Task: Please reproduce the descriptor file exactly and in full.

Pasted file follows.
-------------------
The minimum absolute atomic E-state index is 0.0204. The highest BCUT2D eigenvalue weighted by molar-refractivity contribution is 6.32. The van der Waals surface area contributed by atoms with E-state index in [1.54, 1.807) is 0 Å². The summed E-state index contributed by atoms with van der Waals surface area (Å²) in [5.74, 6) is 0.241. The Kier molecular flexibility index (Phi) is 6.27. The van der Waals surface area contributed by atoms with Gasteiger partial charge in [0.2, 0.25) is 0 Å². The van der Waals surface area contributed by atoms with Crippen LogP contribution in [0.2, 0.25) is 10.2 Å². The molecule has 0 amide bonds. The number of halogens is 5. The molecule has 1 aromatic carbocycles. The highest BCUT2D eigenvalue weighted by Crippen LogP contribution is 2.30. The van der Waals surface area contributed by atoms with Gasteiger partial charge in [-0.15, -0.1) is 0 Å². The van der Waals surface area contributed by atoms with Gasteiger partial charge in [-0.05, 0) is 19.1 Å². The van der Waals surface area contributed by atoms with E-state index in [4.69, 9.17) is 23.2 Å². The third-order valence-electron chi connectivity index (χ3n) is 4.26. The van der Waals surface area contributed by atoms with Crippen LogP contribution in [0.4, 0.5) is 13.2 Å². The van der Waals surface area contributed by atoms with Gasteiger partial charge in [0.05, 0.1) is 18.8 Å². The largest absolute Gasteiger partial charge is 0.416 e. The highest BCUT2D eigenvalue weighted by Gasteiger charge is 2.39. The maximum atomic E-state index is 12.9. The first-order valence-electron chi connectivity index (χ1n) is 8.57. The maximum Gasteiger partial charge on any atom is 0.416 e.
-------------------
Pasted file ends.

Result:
The minimum absolute atomic E-state index is 0.0204. The highest BCUT2D eigenvalue weighted by molar-refractivity contribution is 6.32. The van der Waals surface area contributed by atoms with E-state index in [1.54, 1.807) is 0 Å². The summed E-state index contributed by atoms with van der Waals surface area (Å²) in [5.74, 6) is 0.241. The Kier molecular flexibility index (Phi) is 6.27. The van der Waals surface area contributed by atoms with Gasteiger partial charge in [0.2, 0.25) is 0 Å². The van der Waals surface area contributed by atoms with Crippen LogP contribution in [0.2, 0.25) is 10.2 Å². The molecule has 0 amide bonds. The number of halogens is 5. The molecule has 1 aromatic carbocycles. The highest BCUT2D eigenvalue weighted by Crippen LogP contribution is 2.30. The van der Waals surface area contributed by atoms with Gasteiger partial charge in [-0.15, -0.1) is 0 Å². The van der Waals surface area contributed by atoms with Gasteiger partial charge in [-0.05, 0) is 19.1 Å². The van der Waals surface area contributed by atoms with E-state index in [4.69, 9.17) is 23.2 Å². The third-order valence-electron chi connectivity index (χ3n) is 4.26. The van der Waals surface area contributed by atoms with Crippen LogP contribution in [0.4, 0.5) is 13.2 Å². The van der Waals surface area contributed by atoms with Gasteiger partial charge in [0.05, 0.1) is 18.8 Å². The largest absolute Gasteiger partial charge is 0.416 e. The highest BCUT2D eigenvalue weighted by Gasteiger charge is 2.39. The maximum atomic E-state index is 12.9. The first-order valence-electron chi connectivity index (χ1n) is 8.57. The maximum Gasteiger partial charge on any atom is 0.416 e.